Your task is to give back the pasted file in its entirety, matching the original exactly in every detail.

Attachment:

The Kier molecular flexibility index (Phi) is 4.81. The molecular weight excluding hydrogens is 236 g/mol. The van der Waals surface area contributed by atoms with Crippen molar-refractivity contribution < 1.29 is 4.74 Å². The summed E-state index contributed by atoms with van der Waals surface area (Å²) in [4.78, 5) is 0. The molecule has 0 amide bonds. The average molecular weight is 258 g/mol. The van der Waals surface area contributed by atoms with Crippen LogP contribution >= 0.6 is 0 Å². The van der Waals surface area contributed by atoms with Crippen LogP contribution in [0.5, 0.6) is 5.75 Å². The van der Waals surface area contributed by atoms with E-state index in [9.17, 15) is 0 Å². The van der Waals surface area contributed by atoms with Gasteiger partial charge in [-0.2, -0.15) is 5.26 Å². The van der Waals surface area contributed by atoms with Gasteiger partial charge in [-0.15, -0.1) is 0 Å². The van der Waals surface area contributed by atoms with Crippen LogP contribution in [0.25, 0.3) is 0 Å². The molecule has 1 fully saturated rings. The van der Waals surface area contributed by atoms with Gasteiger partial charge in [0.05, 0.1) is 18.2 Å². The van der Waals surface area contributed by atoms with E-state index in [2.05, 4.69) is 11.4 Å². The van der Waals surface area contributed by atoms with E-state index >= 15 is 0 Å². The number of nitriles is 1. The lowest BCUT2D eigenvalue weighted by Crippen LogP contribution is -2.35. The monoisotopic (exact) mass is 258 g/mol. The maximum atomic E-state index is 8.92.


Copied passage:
The Kier molecular flexibility index (Phi) is 4.81. The molecular weight excluding hydrogens is 236 g/mol. The van der Waals surface area contributed by atoms with Crippen molar-refractivity contribution < 1.29 is 4.74 Å². The summed E-state index contributed by atoms with van der Waals surface area (Å²) in [4.78, 5) is 0. The molecule has 0 amide bonds. The average molecular weight is 258 g/mol. The van der Waals surface area contributed by atoms with Crippen LogP contribution >= 0.6 is 0 Å². The van der Waals surface area contributed by atoms with Crippen LogP contribution in [0.5, 0.6) is 5.75 Å². The van der Waals surface area contributed by atoms with E-state index in [9.17, 15) is 0 Å². The van der Waals surface area contributed by atoms with Gasteiger partial charge in [-0.2, -0.15) is 5.26 Å². The van der Waals surface area contributed by atoms with Gasteiger partial charge in [-0.15, -0.1) is 0 Å². The van der Waals surface area contributed by atoms with Crippen LogP contribution in [0.25, 0.3) is 0 Å². The molecule has 1 fully saturated rings. The van der Waals surface area contributed by atoms with Gasteiger partial charge in [0.05, 0.1) is 18.2 Å². The van der Waals surface area contributed by atoms with E-state index in [2.05, 4.69) is 11.4 Å². The van der Waals surface area contributed by atoms with E-state index >= 15 is 0 Å². The number of nitriles is 1. The lowest BCUT2D eigenvalue weighted by Crippen LogP contribution is -2.35. The monoisotopic (exact) mass is 258 g/mol. The maximum atomic E-state index is 8.92.